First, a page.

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Wednesday, April 14, 2021

We’ve handled Covid well. But we must remain vigilant

Awareness, alertness and prompt action will help minimise the threat posed by the virus and save lives as we move forward into the challenges of a post-COVID world.

Written by M Venkaiah Naidu |
Updated: March 11, 2021 8:45:10 am
The pandemic wreaked havoc globally and crippled the economies of the richest nations in the world, sparing none.

India’s COVID-19 management abilities were put to a severe test by the raging pandemic around this time last year. Experts were apprehensive of the toll it would take on a densely-populated country like ours. However, India took confident, considered and well-calibrated steps. It formulated a well-coordinated strategy to meet this threat.

In a timely move to prevent the spread of the virus, about two weeks after WHO characterised the novel coronavirus as a pandemic on March 11, the government of India decided to impose a nationwide lockdown.

This early pre-emptive action helped cut the chain of transmission, saving thousands of lives across the country. Proving the predictions of scaremongers wrong, our frontline COVID warriors in all states, strove determinedly to ward off the challenge posed by the dangerous coronavirus. In this gigantic effort of waging a war against a deadly virus, our medical fraternity including doctors, para-medical staff, health and sanitation workers, as also our brave police personnel, ASHA workers in villages, our scientists, innovators, entrepreneurs, researchers and vaccine manufacturers, worked tirelessly, racing against time to save precious lives. I salute all our frontline warriors for their indefatigable efforts in the fight against COVID. I would also like to place on record my highest appreciation and gratitude to our scientists and vaccine manufacturers for developing vaccines against this deadly virus.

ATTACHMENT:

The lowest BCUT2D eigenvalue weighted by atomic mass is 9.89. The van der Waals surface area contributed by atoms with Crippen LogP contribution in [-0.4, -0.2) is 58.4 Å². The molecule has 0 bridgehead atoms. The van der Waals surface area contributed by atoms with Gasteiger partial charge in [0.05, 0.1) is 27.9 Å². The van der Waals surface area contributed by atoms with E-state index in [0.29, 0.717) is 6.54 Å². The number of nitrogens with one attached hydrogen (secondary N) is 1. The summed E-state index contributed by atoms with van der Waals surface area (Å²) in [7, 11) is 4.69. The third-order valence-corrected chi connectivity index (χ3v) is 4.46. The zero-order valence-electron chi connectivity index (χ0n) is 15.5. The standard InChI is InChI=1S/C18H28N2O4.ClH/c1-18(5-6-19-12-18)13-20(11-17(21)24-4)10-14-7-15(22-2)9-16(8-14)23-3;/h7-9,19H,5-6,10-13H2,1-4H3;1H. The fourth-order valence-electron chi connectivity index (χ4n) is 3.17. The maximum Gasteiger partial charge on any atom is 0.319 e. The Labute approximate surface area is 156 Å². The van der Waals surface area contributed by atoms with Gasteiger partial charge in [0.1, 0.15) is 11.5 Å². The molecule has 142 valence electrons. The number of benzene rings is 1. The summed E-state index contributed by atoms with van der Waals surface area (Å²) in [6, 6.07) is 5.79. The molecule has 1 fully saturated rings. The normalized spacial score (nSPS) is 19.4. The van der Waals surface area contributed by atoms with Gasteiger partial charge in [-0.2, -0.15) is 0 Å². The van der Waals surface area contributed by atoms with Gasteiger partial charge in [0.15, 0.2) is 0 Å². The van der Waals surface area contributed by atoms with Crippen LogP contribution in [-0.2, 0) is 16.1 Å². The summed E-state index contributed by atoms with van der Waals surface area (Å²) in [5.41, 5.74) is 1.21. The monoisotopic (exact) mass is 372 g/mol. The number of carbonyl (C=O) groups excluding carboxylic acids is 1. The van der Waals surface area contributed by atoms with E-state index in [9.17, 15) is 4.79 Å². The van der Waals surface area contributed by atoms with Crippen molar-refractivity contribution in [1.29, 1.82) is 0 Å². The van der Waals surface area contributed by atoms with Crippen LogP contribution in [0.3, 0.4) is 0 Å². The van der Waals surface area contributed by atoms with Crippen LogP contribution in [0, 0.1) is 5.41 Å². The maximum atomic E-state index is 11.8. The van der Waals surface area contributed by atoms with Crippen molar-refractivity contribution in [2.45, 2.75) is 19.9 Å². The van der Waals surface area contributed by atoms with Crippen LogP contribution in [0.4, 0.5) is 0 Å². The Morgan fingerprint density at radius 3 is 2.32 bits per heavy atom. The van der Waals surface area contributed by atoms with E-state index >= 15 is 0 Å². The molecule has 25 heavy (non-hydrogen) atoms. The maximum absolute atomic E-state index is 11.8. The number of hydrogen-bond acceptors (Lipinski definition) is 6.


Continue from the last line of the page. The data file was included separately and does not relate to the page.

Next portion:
Viruses travel across countries in a matter of hours in a globalised scenario, testing the preparedness of nations. The pandemic, which killed and caused sickness as it cut through large swathes of the human population across continents, humbled and brought some of the most powerful nations in the world to their knees. The virus, which infected millions of people and took the lives of thousands of others globally, hit India with all its severity around this time last year.

Adversity steeled the nation’s resolve, bringing Team India together as one to meet the threat. It is in this spirit that all states joined the fight against COVID-19, while leaders of political parties rose above all differences to serve the people in this unprecedented global health crisis.

Manufacturers worked at breakneck speed to meet the need for life-saving supplies — from sanitisers, facial masks, PPE kits and surgical gloves to ventilators and vaccines. This unprecedented national effort was in keeping with the spirit of Prime Minister Narendra Modi’s vision of an Atmanirbhar Bharat — a glowing example of a cohesive, self-reliant endeavour.